By now, I’m sure you’ve heard of the rapidly-expanding movement known as ‘Occupy Wall Street’. Protestors have been camping out in Zuccotti Park (re-dubbed ‘Liberty Plaza’) in Lower Manhattan, New York City, since September 17th.
The protest was sparked by an (ironically) Canadian anti-consumerist magazine called Adbusters, which has staged and promoted many other activist events including ‘Digital Detox Week‘, where participants were encouraged to spend seven days unplugged from all technology, and ‘Buy Nothing Day‘, which took place on Black Friday.
Although the movement started small, Occupy Wall Street has quickly gained momentum and has become a nationwide phenomena; similar protests have sprung up in other major cities including Sante Fe, New Mexico, Portland, Oregon and Washington DC. Although the protestors have been peaceful, NYPD has been present round-the-clock, instilling fear with (some might say needless) arrests, kettling, and the use of pepper spray (the total number of arrests was up to 700 on October 1st, and has since increased exponentially).
Here’s a clip of a seemingly unprovoked use of pepper spray on the part of the NYPD:
You’ll notice I haven’t yet mentioned what the protest is about. Yes, the demonstration originally sprang up as a protest against corporate greed, Wall Street corruption, and the overwhelming income discrepancies between what participants refer to as the top ‘1%’ versus the main ‘99%’. But while economic grievances were the starting point, Occupy Wall Street has become a platform for an increasingly dissatisfied public to air all their frustrations and resentments against the government in one, unified congregation.
When I attended Liberty Plaza last Friday, it was swarmed with people and signs covering every political issue; poverty, foreclosure, government corruption, the war in Afghanistan, environmentalism, job scarcity, human rights, and others.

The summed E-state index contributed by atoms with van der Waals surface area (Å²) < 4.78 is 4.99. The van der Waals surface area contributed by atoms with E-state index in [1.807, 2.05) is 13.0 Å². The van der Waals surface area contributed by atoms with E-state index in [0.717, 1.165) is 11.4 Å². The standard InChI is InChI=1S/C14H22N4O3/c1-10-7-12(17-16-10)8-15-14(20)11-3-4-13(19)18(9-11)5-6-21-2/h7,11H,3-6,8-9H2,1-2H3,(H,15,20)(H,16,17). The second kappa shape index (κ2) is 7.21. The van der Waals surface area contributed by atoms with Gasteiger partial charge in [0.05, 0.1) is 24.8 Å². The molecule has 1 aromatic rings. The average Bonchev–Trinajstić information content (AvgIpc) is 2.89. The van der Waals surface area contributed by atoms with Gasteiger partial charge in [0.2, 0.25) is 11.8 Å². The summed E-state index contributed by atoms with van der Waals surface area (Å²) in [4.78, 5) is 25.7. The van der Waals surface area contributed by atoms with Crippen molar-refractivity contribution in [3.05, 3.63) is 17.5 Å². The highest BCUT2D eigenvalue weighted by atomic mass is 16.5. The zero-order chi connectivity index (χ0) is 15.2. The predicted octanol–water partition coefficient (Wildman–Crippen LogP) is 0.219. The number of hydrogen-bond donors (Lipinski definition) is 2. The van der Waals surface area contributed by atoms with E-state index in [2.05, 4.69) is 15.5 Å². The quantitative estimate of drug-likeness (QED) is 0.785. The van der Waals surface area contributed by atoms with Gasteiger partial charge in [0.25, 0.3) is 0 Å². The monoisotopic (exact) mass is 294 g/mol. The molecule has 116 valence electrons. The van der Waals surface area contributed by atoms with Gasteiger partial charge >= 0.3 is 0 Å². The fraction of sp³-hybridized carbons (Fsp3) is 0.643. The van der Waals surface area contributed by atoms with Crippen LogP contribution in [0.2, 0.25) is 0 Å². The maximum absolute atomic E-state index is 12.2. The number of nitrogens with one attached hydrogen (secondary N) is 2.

The atmosphere does hold a sense of danger; not enough to cause panic, but enough to tantalize a swarm of youth itching for action. The media has been pointedly slow to take notice of their efforts, which is inevitably frustrating to a crowd that feels much-deserved change has been a long time coming, and are fervently hoping that this will be the turning point. Of concern to many observers is Occupy Wall Street’s disorganization and the youth amongst its protestors. These adolescents are increasingly anxious to have their message heard, and their ardor combined with the efforts of unfriendly police officers makes for a potentially volatile mix.
As has been addressed by many commentators, the protest lacks clear direction and overall leadership. But the main focus doesn’t seem to be on fulfilling particular demands. Instead, Occupy Wall Street has become a rallying point, a place to finally release an outpouring of long-burgeoning dissatisfaction and desperation amongst the down-trodden ‘99%’ of the American population.
The protest has been criticized for what I like to phrase as ‘a lot of passion, not enough articulation’, but maybe a little bit of unbridled passion is exactly what the present situation calls for. In the immortal words of Dr. Seuss, “Unless someone like you care a whole awful lot, nothing is going to get better. It’s not.” Of course, if real change is to take place, the protest is going to have to evolve into something more structured. But Occupy Wall Street is the spring board, a powerful vocalization of the resentment that has been welling up amongst the American people, and, for the moment, it might be exactly what we need.
Here are a few photos I took from my day at Liberty Plaza:
You can click for a few more: